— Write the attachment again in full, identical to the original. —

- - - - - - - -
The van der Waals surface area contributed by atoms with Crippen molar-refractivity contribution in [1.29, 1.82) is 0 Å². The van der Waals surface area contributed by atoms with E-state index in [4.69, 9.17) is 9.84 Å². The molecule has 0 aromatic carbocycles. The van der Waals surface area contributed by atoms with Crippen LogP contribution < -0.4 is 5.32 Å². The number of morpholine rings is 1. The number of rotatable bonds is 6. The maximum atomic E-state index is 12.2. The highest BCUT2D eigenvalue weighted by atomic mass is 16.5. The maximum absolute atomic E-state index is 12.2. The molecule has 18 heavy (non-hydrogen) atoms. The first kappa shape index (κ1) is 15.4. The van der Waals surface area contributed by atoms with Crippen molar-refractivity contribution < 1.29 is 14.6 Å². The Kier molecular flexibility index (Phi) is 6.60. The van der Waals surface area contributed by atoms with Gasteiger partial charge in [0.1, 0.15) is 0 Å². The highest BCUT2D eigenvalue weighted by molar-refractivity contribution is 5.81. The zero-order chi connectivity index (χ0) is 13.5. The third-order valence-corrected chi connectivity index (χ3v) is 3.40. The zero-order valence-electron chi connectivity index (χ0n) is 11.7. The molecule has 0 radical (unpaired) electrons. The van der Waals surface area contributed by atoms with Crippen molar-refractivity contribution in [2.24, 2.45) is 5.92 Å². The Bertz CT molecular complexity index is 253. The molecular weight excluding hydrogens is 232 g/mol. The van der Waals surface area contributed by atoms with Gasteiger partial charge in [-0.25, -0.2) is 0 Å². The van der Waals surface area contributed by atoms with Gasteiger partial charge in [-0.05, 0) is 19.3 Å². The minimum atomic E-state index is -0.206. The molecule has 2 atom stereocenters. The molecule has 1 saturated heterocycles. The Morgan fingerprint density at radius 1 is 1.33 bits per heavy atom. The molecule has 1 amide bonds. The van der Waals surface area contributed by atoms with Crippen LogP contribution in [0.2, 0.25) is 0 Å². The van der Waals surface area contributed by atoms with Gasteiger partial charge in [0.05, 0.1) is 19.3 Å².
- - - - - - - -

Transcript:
The van der Waals surface area contributed by atoms with Crippen molar-refractivity contribution in [1.29, 1.82) is 0 Å². The van der Waals surface area contributed by atoms with E-state index in [4.69, 9.17) is 9.84 Å². The molecule has 0 aromatic carbocycles. The van der Waals surface area contributed by atoms with Crippen LogP contribution < -0.4 is 5.32 Å². The number of morpholine rings is 1. The number of rotatable bonds is 6. The maximum atomic E-state index is 12.2. The highest BCUT2D eigenvalue weighted by atomic mass is 16.5. The maximum absolute atomic E-state index is 12.2. The molecule has 18 heavy (non-hydrogen) atoms. The first kappa shape index (κ1) is 15.4. The van der Waals surface area contributed by atoms with Crippen molar-refractivity contribution < 1.29 is 14.6 Å². The Kier molecular flexibility index (Phi) is 6.60. The van der Waals surface area contributed by atoms with Gasteiger partial charge in [0.1, 0.15) is 0 Å². The highest BCUT2D eigenvalue weighted by molar-refractivity contribution is 5.81. The zero-order chi connectivity index (χ0) is 13.5. The third-order valence-corrected chi connectivity index (χ3v) is 3.40. The zero-order valence-electron chi connectivity index (χ0n) is 11.7. The molecule has 0 radical (unpaired) electrons. The van der Waals surface area contributed by atoms with Crippen molar-refractivity contribution in [2.24, 2.45) is 5.92 Å². The Bertz CT molecular complexity index is 253. The molecular weight excluding hydrogens is 232 g/mol. The van der Waals surface area contributed by atoms with Gasteiger partial charge in [-0.25, -0.2) is 0 Å². The van der Waals surface area contributed by atoms with Gasteiger partial charge in [-0.05, 0) is 19.3 Å². The minimum atomic E-state index is -0.206. The molecule has 2 atom stereocenters. The molecule has 1 saturated heterocycles. The Morgan fingerprint density at radius 1 is 1.33 bits per heavy atom. The molecule has 1 amide bonds. The van der Waals surface area contributed by atoms with Crippen LogP contribution in [0.2, 0.25) is 0 Å². The van der Waals surface area contributed by atoms with Gasteiger partial charge in [0.05, 0.1) is 19.3 Å².